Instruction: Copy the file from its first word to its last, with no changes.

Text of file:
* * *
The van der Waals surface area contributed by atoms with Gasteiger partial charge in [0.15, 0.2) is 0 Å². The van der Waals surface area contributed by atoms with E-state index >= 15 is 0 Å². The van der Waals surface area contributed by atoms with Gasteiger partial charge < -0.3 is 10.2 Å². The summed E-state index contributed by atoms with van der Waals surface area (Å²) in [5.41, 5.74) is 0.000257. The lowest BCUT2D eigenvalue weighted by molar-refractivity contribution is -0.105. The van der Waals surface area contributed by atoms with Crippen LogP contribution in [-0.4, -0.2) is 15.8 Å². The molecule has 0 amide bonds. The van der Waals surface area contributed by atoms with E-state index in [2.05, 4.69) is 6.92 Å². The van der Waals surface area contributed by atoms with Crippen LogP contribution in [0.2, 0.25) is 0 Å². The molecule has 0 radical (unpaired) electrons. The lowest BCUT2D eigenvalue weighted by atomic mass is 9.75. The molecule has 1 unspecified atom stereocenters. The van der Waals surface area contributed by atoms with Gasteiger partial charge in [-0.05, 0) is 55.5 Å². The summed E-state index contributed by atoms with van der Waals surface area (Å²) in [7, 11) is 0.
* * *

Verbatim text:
The van der Waals surface area contributed by atoms with Gasteiger partial charge in [0.15, 0.2) is 0 Å². The van der Waals surface area contributed by atoms with E-state index >= 15 is 0 Å². The van der Waals surface area contributed by atoms with Gasteiger partial charge < -0.3 is 10.2 Å². The summed E-state index contributed by atoms with van der Waals surface area (Å²) in [5.41, 5.74) is 0.000257. The lowest BCUT2D eigenvalue weighted by molar-refractivity contribution is -0.105. The van der Waals surface area contributed by atoms with Crippen LogP contribution in [-0.4, -0.2) is 15.8 Å². The molecule has 0 amide bonds. The van der Waals surface area contributed by atoms with E-state index in [2.05, 4.69) is 6.92 Å². The van der Waals surface area contributed by atoms with Crippen LogP contribution in [0.2, 0.25) is 0 Å². The molecule has 0 radical (unpaired) electrons. The lowest BCUT2D eigenvalue weighted by atomic mass is 9.75. The molecule has 1 unspecified atom stereocenters. The van der Waals surface area contributed by atoms with Gasteiger partial charge in [-0.05, 0) is 55.5 Å². The summed E-state index contributed by atoms with van der Waals surface area (Å²) in [7, 11) is 0.